medical practitioners remains a constant possi- bility and we would agree with two of NevilleGoodman’s quotes in this journal that help todeﬁne the solution. Firstly ‘there is no perfect sol-ution’. Secondly there ‘must be systemsto supportand investigate suspicion rather than systems thatgo out looking with suspicion’.
Although thesolution proposed for the vexatious whistle blowing seen in the Stoke-on-Trent episoderelated to alleged research misconduct, such asystem in clinical and research practice wouldseem to be designed to deal adequately with justi-ﬁable and unnecessary concerns in both ﬁelds of professional practice.
Role of medical education
The medical profession is experienced and adeptat promoting bad behaviour around reportingpoor care, and can inﬂuence the behaviour of medical students during their training.
This be-haviour change has been attributed to the ‘infor-mal’ or ‘hidden’ curriculum of medicine and iswell described.
Of even more concern is the dis-tribution of ethical responses from the students atthe start of their undergraduate training (only 13%of students would consider reporting a senior col-league at the start of their training and
5% at theend).
In 1999, the Institute of Medicine, in a seminalpublication entitled
To Err is Human. Building aSafer Health System
, attributed $17–29 billion of healthcare spending annually to the effects of sys-temic healthcare error in the US, and there is noevidence that the NHS is a safer healthcare provi-der.
Consequently the failures, deterrents andobstructions faced by whistleblowers in the NHSmay be having a severe impact on the publicpurse as well as public safety. This year the Treas-ury has spent well over £3 million gagging whis-tleblowers, which will ensure that improvementsto patient care will not occur.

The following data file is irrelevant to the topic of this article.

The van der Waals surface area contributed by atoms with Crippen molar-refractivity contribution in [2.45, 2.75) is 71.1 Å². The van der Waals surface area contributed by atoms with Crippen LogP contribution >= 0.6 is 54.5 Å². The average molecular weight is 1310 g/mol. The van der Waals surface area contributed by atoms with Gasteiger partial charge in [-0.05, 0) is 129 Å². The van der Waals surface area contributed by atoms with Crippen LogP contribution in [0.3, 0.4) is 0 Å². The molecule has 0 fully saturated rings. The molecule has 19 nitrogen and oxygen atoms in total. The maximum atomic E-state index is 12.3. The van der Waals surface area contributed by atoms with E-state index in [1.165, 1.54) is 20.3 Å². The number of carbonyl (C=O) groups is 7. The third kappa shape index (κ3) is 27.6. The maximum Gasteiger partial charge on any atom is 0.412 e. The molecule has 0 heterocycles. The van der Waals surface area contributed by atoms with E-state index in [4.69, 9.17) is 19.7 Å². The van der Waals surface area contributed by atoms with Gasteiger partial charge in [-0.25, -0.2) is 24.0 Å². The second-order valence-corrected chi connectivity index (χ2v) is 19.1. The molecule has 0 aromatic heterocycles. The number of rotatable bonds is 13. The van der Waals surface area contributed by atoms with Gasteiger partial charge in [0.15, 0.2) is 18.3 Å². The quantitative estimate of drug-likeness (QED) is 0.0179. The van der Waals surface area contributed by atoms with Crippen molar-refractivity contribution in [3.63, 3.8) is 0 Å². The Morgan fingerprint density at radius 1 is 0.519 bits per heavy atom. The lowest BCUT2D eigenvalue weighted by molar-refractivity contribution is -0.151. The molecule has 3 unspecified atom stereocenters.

Martin Fletcher,Chief Executive at the National Patient SafetyAgency, has said: ‘Good reporting is the corner-stone of patient safety. Safety cannot be improvedwithout a range of valid reporting, analytical andinvestigative tools that identify the sources andcauses of risk in a way that leads to preventativeaction.’
The management side
The past failures of medical managers and the DHto show moral leadership and support for whistle- blowers, makes it unlikely they will be in the van-guard of change. The emphasis on ﬁnancial goals,thelackofeffectiveresponsibilityforthe outcomesof care and of any widely accepted code of ethicsfor medical managers makes it unlikely that theycan currently catalyse the necessary change.
The House of Commons Health Committee con-ﬁrms that the lack of achievement of the Depart-ment of Health in dealing with harmed patientsis ‘appalling’.
Need for change
Who can achieve the necessary change?
The medical schools will ﬁnd the role of ‘changeleader’ difﬁcult because they select, encourageand perpetuate these undesirable norms.
Whatis less obvious, but equally logical, is that themajority of the medical profession, who have been trained in medical schools, with these beha-viours and reﬂect that training, may also struggleto lead the change, although it may be possiblewith support.
This potentially sweeping exclu-sion of change leaders would automaticallyinclude the GMC, whose track record in this areais at best inconsistent, having attempted a com-plete U-turn in the last 21 years.In the absence of the professional groupsputting their heads together the problems of reporting poor care have not gone away but havepossibly multiplied, as predicted by the
atthe time of the GMC verdicts on the Bristoldoctors.
The prediction was inevitablewithout a serious change of attitudes at the topof the profession. In view of this professionalintransigence, we would add the British MedicalAssociation (BMA) Council to those from whomleadership in this area should not be expectedwithout some difﬁculty. Like the professionalmembers of the GMC, the BMA Council iselected by the profession and is therefore notlikely to support reporters of poor care.
Thelogic is two-fold. First, the BMA is representative
J R Soc Med 2011:
278–282. DOI 10.1258
Journal of the Royal Society of Medicine